In the excitement of the Christmas season, it’s easy to neglect the little mishaps that can cause severe damage to your home. Christmas trees are one of the most forgotten hazards. They look bright and festive, but they also hold a lot of potential for damage.
For example, the NFPA Fact Sheet found that between 2011 and 2015, there were 200 home fires related to Christmas trees on average annually. These resulted in 6 civilian deaths, 16 injuries, and $14.8 million in direct property damage. Nearly 1 in every 32 reported Christmas tree fires resulted in death, up from the average of one death per 143 reported home fires in general.
Although rare, Christmas tree fires and incidents do occur… and they can do serious and expensive damage to your home. Protect your holiday cheer with key prevention methods and appropriate insurance.
1. Tree Fire
Fire is the number one concern with Christmas trees. Most Christmas tree fires (40%) are caused by lighting equipment, followed by decorative lights and involved wiring. Faulty lights or lights hung on a dry tree can be a major fire hazard. Similarly, placing a tree too close to a heat source or using an artificial tree that isn’t flame resistant can both cause significant fires.
Talk to an insurance agent to ensure that your homeowners’ coverage will protect against fire damage as well.
- Only use artificial trees that are identified as fire retardant by the manufacturer.
- Choose a fresh, green tree. The needles should not fall off when you touch them. If they fall easily, the tree is dry and more likely to cause a fire.
- Turn off Christmas lights when you leave the house, go to bed, and a few hours each day. If you leave lights on 24/7, they can overheat and cause a fire.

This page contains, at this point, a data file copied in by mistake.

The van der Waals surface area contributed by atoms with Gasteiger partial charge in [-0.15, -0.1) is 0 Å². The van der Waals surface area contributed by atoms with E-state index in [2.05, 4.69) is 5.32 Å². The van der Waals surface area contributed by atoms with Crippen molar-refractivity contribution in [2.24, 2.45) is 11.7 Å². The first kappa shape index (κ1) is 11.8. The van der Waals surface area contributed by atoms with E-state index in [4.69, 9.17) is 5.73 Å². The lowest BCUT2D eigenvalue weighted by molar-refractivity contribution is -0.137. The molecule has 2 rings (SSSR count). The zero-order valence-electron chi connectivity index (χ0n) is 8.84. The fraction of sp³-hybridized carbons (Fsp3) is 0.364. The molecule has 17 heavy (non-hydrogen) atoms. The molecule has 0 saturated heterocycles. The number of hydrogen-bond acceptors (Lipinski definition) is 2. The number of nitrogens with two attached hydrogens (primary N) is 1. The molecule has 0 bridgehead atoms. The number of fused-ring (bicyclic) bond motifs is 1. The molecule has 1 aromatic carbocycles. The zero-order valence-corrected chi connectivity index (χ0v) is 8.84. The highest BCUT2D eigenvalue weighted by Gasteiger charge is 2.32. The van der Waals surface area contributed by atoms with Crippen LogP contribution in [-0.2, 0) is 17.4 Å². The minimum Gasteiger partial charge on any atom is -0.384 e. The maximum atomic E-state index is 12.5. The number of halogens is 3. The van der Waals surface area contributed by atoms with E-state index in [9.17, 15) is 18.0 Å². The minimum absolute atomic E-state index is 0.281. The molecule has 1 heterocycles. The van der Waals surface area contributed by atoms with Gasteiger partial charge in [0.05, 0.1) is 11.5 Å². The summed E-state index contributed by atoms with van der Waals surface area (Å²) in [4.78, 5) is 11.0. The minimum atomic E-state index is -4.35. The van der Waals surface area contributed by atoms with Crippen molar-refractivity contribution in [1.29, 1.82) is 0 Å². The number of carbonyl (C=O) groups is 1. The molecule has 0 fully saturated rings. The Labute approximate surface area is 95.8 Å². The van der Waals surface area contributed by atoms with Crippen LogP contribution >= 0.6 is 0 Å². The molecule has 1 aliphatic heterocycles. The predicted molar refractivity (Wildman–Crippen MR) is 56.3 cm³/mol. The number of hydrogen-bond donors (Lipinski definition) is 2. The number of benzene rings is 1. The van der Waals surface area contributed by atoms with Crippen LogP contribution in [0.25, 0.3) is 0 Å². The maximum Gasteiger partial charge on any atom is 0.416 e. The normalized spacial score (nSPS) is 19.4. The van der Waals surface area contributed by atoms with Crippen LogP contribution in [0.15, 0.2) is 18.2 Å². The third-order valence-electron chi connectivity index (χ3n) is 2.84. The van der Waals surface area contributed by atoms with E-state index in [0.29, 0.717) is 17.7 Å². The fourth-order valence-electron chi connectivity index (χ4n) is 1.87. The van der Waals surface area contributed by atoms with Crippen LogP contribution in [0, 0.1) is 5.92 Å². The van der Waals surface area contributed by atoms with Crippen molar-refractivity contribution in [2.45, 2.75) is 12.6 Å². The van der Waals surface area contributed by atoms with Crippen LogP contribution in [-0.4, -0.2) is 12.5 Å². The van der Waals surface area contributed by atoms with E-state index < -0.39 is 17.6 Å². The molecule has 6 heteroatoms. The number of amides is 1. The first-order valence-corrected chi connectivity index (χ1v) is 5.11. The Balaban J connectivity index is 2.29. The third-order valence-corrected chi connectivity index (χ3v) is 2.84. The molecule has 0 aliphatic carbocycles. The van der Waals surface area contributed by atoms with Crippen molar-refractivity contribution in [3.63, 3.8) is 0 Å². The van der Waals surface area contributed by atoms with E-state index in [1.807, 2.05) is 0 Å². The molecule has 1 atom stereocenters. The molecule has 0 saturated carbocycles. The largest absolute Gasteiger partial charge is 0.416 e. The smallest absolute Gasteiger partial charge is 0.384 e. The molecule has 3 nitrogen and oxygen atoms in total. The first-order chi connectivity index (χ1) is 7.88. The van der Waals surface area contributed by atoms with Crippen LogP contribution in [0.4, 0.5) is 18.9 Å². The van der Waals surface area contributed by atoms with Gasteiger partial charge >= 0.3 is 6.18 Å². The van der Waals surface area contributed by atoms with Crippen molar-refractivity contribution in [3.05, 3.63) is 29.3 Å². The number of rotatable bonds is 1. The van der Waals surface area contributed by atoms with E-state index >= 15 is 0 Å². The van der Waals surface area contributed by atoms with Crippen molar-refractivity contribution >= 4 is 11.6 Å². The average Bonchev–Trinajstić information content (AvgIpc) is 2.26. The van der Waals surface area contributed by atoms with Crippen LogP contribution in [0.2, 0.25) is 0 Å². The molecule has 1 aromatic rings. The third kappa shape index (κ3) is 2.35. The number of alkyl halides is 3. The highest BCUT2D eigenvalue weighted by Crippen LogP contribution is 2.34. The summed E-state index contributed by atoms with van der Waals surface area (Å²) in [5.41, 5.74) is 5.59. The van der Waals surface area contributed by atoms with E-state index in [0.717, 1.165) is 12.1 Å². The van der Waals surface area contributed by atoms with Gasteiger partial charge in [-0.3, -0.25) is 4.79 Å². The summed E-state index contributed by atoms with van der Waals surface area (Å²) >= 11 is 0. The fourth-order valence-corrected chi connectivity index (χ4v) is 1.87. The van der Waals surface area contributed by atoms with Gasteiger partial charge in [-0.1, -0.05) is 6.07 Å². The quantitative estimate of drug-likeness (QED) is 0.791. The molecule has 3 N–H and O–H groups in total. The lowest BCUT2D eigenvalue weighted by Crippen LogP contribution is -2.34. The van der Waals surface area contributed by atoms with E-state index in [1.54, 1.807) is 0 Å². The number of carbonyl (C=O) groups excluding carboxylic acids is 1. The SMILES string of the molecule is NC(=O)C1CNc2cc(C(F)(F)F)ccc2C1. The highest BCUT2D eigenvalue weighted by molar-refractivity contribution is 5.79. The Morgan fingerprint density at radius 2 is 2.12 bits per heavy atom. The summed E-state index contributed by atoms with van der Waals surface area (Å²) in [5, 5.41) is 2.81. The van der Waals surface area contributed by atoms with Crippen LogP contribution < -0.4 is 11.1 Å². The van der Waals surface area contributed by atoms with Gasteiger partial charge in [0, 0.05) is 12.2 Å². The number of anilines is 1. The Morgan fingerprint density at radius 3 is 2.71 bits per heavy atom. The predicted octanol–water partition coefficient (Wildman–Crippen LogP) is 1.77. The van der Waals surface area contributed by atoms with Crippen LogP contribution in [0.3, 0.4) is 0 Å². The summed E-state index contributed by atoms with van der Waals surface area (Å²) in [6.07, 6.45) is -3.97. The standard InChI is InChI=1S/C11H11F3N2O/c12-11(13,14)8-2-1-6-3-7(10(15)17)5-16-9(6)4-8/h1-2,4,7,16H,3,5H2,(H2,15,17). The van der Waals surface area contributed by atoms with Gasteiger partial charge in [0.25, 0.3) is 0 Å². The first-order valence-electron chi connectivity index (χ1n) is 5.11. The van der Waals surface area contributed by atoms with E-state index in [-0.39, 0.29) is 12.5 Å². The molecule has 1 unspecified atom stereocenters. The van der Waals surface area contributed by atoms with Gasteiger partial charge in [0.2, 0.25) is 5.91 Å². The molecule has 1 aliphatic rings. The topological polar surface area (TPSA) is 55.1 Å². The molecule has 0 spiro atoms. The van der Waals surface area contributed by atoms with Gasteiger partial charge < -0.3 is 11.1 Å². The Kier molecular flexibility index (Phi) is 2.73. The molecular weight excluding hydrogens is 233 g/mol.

- Don’t use lights that have a broken cord or loose bulbs.
- Choose lights that are labeled “fire safe.”
- Never use lit candles to decorate the tree.
- Position tree away from heat sources like fireplaces, radiators, candles, and heat vents.
- Never block an exit with your tree.
- Keep the tree hydrated. A 6 foot tree needs 1 gallon of water every two days.
- When the tree starts to drop a large number of needles and turn brown, dispose of the tree.
2. Falling Tree
If your tree isn’t properly secured, it could be knocked or pulled over easily. This can do damage to family members, pets, furniture, and valuables.
In the case of a fallen tree, you’ll want to ensure you are fully protected with homeowners’ liability coverage (if someone not in your family is injured by the tree while in your home) and contents coverage.
- Never mount a dry tree. Always mount in a container of water.
- Buy tree cradles/stands that screw into the base of the tree.
- Before placing tree in stand, cut 1-2 inches off the base using a handheld chainsaw or saw. Place directly into the water after cutting to help it absorb water.
- Don’t place trees near windows, expensive furniture, or children’s play areas.
- Always put up the tree with at least two people to avoid injury.
- Before decorating, let the tree sit overnight to help it “settle” into shape.